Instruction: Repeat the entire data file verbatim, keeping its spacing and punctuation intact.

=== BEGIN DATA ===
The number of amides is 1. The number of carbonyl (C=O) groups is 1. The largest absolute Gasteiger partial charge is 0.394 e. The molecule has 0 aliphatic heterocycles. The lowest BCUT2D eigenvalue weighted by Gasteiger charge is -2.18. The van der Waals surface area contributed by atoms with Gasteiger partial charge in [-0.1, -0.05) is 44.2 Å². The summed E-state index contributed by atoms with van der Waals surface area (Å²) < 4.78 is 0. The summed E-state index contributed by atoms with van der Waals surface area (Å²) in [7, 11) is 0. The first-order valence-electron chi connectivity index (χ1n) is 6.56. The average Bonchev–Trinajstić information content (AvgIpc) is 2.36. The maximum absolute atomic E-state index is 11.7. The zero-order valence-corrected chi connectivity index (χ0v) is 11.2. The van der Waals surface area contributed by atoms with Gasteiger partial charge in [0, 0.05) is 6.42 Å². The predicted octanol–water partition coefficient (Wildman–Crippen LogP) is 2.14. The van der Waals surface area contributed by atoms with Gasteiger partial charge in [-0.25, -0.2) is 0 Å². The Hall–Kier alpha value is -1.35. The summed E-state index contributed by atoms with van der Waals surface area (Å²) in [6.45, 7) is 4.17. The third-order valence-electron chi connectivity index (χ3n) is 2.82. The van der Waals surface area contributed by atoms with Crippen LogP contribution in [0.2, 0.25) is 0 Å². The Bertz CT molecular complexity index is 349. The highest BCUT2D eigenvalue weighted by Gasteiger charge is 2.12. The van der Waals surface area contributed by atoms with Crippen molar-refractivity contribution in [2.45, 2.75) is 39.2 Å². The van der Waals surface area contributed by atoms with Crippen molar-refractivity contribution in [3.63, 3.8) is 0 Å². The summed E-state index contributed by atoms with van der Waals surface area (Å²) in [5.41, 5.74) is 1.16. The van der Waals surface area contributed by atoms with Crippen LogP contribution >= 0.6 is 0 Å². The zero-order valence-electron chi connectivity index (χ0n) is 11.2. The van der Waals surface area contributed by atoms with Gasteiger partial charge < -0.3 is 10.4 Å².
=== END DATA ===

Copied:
The number of amides is 1. The number of carbonyl (C=O) groups is 1. The largest absolute Gasteiger partial charge is 0.394 e. The molecule has 0 aliphatic heterocycles. The lowest BCUT2D eigenvalue weighted by Gasteiger charge is -2.18. The van der Waals surface area contributed by atoms with Gasteiger partial charge in [-0.1, -0.05) is 44.2 Å². The summed E-state index contributed by atoms with van der Waals surface area (Å²) < 4.78 is 0. The summed E-state index contributed by atoms with van der Waals surface area (Å²) in [7, 11) is 0. The first-order valence-electron chi connectivity index (χ1n) is 6.56. The average Bonchev–Trinajstić information content (AvgIpc) is 2.36. The maximum absolute atomic E-state index is 11.7. The zero-order valence-corrected chi connectivity index (χ0v) is 11.2. The van der Waals surface area contributed by atoms with Gasteiger partial charge in [0, 0.05) is 6.42 Å². The predicted octanol–water partition coefficient (Wildman–Crippen LogP) is 2.14. The van der Waals surface area contributed by atoms with Gasteiger partial charge in [-0.25, -0.2) is 0 Å². The Hall–Kier alpha value is -1.35. The summed E-state index contributed by atoms with van der Waals surface area (Å²) in [6.45, 7) is 4.17. The third-order valence-electron chi connectivity index (χ3n) is 2.82. The van der Waals surface area contributed by atoms with Crippen LogP contribution in [0.2, 0.25) is 0 Å². The Bertz CT molecular complexity index is 349. The highest BCUT2D eigenvalue weighted by Gasteiger charge is 2.12. The van der Waals surface area contributed by atoms with Crippen molar-refractivity contribution in [2.45, 2.75) is 39.2 Å². The van der Waals surface area contributed by atoms with Crippen molar-refractivity contribution in [3.63, 3.8) is 0 Å². The summed E-state index contributed by atoms with van der Waals surface area (Å²) in [5.41, 5.74) is 1.16. The van der Waals surface area contributed by atoms with Crippen LogP contribution >= 0.6 is 0 Å². The zero-order valence-electron chi connectivity index (χ0n) is 11.2. The van der Waals surface area contributed by atoms with Gasteiger partial charge < -0.3 is 10.4 Å².